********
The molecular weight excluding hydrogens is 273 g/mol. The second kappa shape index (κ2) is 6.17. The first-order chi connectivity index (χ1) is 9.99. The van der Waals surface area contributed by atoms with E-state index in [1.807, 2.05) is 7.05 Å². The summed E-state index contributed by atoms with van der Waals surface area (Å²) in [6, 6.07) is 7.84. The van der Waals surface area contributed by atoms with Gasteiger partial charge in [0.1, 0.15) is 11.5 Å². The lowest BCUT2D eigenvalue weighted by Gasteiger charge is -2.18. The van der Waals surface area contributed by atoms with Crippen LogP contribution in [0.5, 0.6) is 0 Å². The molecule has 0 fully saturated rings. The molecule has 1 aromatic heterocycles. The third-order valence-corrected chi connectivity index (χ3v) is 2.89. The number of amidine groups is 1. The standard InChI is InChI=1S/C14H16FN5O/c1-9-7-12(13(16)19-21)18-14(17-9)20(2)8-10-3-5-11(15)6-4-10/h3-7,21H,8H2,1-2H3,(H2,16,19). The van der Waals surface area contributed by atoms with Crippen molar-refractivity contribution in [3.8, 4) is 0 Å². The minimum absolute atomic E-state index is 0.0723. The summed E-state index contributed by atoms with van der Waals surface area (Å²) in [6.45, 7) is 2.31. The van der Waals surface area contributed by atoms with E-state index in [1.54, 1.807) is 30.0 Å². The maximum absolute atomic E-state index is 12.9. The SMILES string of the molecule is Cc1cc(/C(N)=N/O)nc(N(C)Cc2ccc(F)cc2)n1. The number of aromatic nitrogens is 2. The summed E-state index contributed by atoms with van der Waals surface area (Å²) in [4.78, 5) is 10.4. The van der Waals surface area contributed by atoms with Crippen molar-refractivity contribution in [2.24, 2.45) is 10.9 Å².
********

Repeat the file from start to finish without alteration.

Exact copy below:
The molecular weight excluding hydrogens is 273 g/mol. The second kappa shape index (κ2) is 6.17. The first-order chi connectivity index (χ1) is 9.99. The van der Waals surface area contributed by atoms with E-state index in [1.807, 2.05) is 7.05 Å². The summed E-state index contributed by atoms with van der Waals surface area (Å²) in [6, 6.07) is 7.84. The van der Waals surface area contributed by atoms with Gasteiger partial charge in [0.1, 0.15) is 11.5 Å². The lowest BCUT2D eigenvalue weighted by Gasteiger charge is -2.18. The van der Waals surface area contributed by atoms with Crippen LogP contribution in [0.5, 0.6) is 0 Å². The molecule has 0 fully saturated rings. The molecule has 1 aromatic heterocycles. The third-order valence-corrected chi connectivity index (χ3v) is 2.89. The number of amidine groups is 1. The standard InChI is InChI=1S/C14H16FN5O/c1-9-7-12(13(16)19-21)18-14(17-9)20(2)8-10-3-5-11(15)6-4-10/h3-7,21H,8H2,1-2H3,(H2,16,19). The van der Waals surface area contributed by atoms with Crippen molar-refractivity contribution in [3.8, 4) is 0 Å². The minimum absolute atomic E-state index is 0.0723. The summed E-state index contributed by atoms with van der Waals surface area (Å²) in [6.45, 7) is 2.31. The van der Waals surface area contributed by atoms with E-state index in [1.54, 1.807) is 30.0 Å². The maximum absolute atomic E-state index is 12.9. The SMILES string of the molecule is Cc1cc(/C(N)=N/O)nc(N(C)Cc2ccc(F)cc2)n1. The number of aromatic nitrogens is 2. The summed E-state index contributed by atoms with van der Waals surface area (Å²) in [4.78, 5) is 10.4. The van der Waals surface area contributed by atoms with Crippen molar-refractivity contribution in [2.24, 2.45) is 10.9 Å².